AI, ChatGPT… friends or foes?

It all happened so suddenly. OpenAI, arguably the world’s most famous artificial intelligence laboratory, received 1.9 billion site visits this month alone, putting it in the top 30 most frequented sites on the World Wide Web. Students, office workers and intellectuals flocked to the website instantly, forfeiting original thoughts for compilations of letters and words generated by a server somewhere out there in the ether.

With ChatGPT, OpenAI’s flagship program, and rapid development of AI neural networks, it is revolutionizing the way people do business, study and research. GPT-4, the latest instalment of OpenAI’s arsenal, demonstrates aptitude on standardized tests, American bar exams and medical licensing programs. It’s not surprising that such a game-changer received widespread calls by certain regulators and ethics groups to investigate and even halt development of AI-based programs.

Some of the biggest names in Silicon Valley have hopped on the AI bandwagon, including Google, Nvidia and Microsoft, starting new projects and investing dollars in its future.

They say with great power comes great responsibility. So what are some important considerations to take into account when it comes to this uncharted territory called ChatGPT?


GPT allows people to generate images and text with nearly any prompt or question one can think of. It feeds off of millions of data points, facts and events and compiles sentences to provide an answer that is more or less accurate. While this may seem powerful and even frightening, Jeff Spence, District Principal of Information Technology at the Vancouver School Board (VSB) stresses that it’s important to understand what GPT and related programs do before sounding the proverbial alarm.

“It’s here to stay, and [we] shouldn’t be scared of it. Students are signing up and [adopting GPT],” he says in a VSB podcast.

With OpenAI having opened millions of new accounts in a matter of months after its beta release to the public, Vancouver’s local universities and institutions have been busy evaluating the potential of artificial intelligence in the education sector, at the elementary, secondary and post-secondary levels.

In late February, the International Baccalaureate Diploma Programme officially permitted the use of ChatGPT in schools as a source that can be cited. So what does this mean for the future of education?

According to Aaron Tarbuck, secondary teacher at the Vancouver School District, ChatGPT is another tool, similar to a graphical calculator or Microsoft Word.

The workplace

Joining Deutsche Bank, Citigroup and others, Apple is, perhaps surprisingly, the latest company to restrict the use of GPT and related intelligence tools, citing various privacy concerns. With AI dominating the news cycles of 2023, it remains to be seen how the workplace will be affected, for better or for worse. In the near future, some estimate GPT will be capable of assisting or even replacing human relations, data entry and similar positions due to their repetitive nature.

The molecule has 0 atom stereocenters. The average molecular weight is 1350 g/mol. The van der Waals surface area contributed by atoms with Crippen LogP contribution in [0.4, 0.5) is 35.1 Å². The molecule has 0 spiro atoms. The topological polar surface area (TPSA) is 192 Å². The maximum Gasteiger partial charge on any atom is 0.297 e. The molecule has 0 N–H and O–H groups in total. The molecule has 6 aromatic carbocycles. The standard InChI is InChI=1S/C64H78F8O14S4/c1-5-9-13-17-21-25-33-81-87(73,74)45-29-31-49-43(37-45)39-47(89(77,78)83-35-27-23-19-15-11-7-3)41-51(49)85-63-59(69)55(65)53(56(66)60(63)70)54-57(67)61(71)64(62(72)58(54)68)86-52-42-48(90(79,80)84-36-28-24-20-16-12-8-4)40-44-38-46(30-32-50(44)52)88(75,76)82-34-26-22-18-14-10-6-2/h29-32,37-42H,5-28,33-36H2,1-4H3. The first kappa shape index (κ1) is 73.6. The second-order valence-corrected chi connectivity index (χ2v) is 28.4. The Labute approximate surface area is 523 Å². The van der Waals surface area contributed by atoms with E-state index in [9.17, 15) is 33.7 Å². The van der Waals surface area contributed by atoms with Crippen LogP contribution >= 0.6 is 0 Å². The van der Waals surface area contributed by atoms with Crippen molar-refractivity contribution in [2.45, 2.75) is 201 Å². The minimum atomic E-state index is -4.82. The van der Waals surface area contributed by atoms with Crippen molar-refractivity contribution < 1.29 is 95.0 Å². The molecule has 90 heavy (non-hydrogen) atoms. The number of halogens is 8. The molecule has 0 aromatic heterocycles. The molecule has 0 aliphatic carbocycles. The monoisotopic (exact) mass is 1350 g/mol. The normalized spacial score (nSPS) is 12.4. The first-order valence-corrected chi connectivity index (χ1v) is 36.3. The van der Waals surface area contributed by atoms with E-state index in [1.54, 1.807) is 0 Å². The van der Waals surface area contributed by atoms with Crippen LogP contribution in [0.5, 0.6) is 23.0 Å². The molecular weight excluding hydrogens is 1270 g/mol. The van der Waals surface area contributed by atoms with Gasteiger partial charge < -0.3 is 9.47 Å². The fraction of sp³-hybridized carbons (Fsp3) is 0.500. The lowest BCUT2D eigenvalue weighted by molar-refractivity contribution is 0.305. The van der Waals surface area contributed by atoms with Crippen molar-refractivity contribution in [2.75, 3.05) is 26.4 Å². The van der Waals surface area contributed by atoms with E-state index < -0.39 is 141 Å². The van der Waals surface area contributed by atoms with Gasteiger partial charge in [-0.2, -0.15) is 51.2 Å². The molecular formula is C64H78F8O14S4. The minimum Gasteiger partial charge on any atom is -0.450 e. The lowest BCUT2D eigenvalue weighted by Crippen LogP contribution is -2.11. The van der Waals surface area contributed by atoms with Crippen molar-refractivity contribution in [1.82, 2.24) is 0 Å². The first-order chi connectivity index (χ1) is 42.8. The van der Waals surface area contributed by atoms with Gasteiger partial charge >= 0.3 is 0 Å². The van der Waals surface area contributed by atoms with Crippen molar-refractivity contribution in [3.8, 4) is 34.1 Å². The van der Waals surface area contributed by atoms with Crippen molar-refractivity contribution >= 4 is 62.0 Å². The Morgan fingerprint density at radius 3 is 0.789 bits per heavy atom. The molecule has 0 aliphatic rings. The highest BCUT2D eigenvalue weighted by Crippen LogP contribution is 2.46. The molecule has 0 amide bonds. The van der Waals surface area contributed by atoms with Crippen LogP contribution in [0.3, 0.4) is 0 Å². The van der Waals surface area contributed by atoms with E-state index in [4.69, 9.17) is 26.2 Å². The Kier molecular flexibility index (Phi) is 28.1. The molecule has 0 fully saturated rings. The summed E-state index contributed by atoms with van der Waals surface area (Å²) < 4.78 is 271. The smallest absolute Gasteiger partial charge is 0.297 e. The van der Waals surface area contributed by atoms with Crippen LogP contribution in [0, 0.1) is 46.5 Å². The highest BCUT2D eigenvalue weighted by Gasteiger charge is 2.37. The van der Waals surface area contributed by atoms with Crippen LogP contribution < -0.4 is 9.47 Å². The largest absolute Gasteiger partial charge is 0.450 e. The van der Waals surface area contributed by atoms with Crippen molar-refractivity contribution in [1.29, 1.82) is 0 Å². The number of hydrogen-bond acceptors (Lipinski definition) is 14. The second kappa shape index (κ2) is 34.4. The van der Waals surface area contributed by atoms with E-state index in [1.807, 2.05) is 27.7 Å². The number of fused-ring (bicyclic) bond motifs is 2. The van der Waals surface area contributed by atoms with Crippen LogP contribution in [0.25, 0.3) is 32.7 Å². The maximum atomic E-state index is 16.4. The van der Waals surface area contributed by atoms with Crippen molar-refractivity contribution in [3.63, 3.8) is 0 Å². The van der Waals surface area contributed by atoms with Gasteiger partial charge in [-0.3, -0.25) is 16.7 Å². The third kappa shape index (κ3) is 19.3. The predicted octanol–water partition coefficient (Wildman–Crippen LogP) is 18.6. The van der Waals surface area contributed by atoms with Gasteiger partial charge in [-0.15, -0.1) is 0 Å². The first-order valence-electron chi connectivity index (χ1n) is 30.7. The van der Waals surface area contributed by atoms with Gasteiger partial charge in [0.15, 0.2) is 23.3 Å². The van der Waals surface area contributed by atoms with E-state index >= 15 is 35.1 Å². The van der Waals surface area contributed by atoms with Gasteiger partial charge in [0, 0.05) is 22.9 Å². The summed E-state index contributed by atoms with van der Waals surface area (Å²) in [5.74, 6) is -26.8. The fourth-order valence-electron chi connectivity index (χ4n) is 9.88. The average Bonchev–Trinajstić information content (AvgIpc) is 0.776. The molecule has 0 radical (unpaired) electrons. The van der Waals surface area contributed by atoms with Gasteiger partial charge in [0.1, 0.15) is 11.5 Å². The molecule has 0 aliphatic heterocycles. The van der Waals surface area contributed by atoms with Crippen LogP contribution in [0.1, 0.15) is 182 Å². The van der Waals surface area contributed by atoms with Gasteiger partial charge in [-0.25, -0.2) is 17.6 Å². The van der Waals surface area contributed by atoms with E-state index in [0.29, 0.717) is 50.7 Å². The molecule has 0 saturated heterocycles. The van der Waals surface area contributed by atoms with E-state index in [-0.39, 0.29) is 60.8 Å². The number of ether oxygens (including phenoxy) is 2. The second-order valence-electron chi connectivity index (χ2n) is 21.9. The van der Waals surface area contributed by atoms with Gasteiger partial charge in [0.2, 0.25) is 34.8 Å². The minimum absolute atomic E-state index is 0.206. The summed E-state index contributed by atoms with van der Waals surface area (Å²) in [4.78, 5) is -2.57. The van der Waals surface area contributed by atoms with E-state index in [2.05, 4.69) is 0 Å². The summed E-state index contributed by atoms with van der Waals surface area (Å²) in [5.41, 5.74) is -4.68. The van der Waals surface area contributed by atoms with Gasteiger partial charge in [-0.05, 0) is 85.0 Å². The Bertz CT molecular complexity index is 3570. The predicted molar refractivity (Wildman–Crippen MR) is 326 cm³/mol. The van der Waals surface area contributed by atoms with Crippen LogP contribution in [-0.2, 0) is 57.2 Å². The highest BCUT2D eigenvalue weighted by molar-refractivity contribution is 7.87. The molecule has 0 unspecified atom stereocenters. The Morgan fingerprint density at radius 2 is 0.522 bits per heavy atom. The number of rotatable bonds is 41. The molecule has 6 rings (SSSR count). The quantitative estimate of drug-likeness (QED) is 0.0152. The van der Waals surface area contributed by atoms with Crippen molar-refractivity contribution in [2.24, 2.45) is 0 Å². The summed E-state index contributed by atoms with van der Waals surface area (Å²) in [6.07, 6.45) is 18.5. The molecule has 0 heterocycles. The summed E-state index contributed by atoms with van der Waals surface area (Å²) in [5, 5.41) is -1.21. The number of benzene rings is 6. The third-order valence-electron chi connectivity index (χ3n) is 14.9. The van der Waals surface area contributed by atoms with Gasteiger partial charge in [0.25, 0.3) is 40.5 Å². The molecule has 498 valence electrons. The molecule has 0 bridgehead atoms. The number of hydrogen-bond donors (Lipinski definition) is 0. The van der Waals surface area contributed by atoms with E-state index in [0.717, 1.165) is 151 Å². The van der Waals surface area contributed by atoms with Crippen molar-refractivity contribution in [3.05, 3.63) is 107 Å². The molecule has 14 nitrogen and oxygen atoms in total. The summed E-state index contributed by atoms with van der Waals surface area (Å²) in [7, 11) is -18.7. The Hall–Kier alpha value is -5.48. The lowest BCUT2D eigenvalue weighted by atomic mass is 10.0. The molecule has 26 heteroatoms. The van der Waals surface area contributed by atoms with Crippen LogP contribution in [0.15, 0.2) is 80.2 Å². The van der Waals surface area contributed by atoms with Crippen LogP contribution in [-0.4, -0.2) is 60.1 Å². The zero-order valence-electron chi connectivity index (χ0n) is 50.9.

The benefits are clear: GPT can craft job descriptions or interview questions, write CVs or cover letters, create marketing campaigns that resemble the real deal and more. In addition, it’s capable of communicating in several languages, including French and Spanish.

Employers are rethinking the way they see their employee’s positions and responsibilities to determine whether AI is a good fit for modern workflows. According to the global information and technology company Bloomberg, 63 per cent of HR leaders were in the process of determining and formulating policies on the use of ChatGPT.

There are several considerations to make when evaluating these new technologies, including valid concerns about bias and conflicts of interest. There have even been certain reports of workers taking on separate full-time jobs, leaving their current one in the hands of artificial intelligence. While it may not be sustainable in the long term, employers can look at near-term solutions including current policies that could apply to their situations.

The use of AI is not limited to the tech sector either: the engineering, financial and biomed sectors are only some of the industries that are diving face-first into the sea of GPT.

Privacy and security

Just like any major Internet-based platform, security and privacy concerns have been raised by several lobbyists, regulators, entrepreneurs and, of course, governmental institutions. The Italian government has completely banned the service from use throughout the nation.

In early April 2023, the Office of the Privacy Commissioner of Canada launched an investigation into OpenAI and ChatGPT in concert with provincial institutions, later citing concerns of the validity of collection of personal information, accountability and transparency obligations in accordance with Canadian law, and others.

“AI technology and its effects on privacy is a priority for my Office,” Privacy Commissioner Philippe Dufresne says in a statement. “We need to keep up with – and stay ahead of – fast-moving technological advances, and that is one of my key focus areas as Commissioner.”

According to The Conversation, ChatGPT is a “privacy nightmare,” as it has the capability to sift through and collect any posts or data publicly available online for its databases.

Now with over 100 million users, the neural network is improving fast, perhaps even capable of overtaking the speed of government regulators and human-driven bureaucracies.

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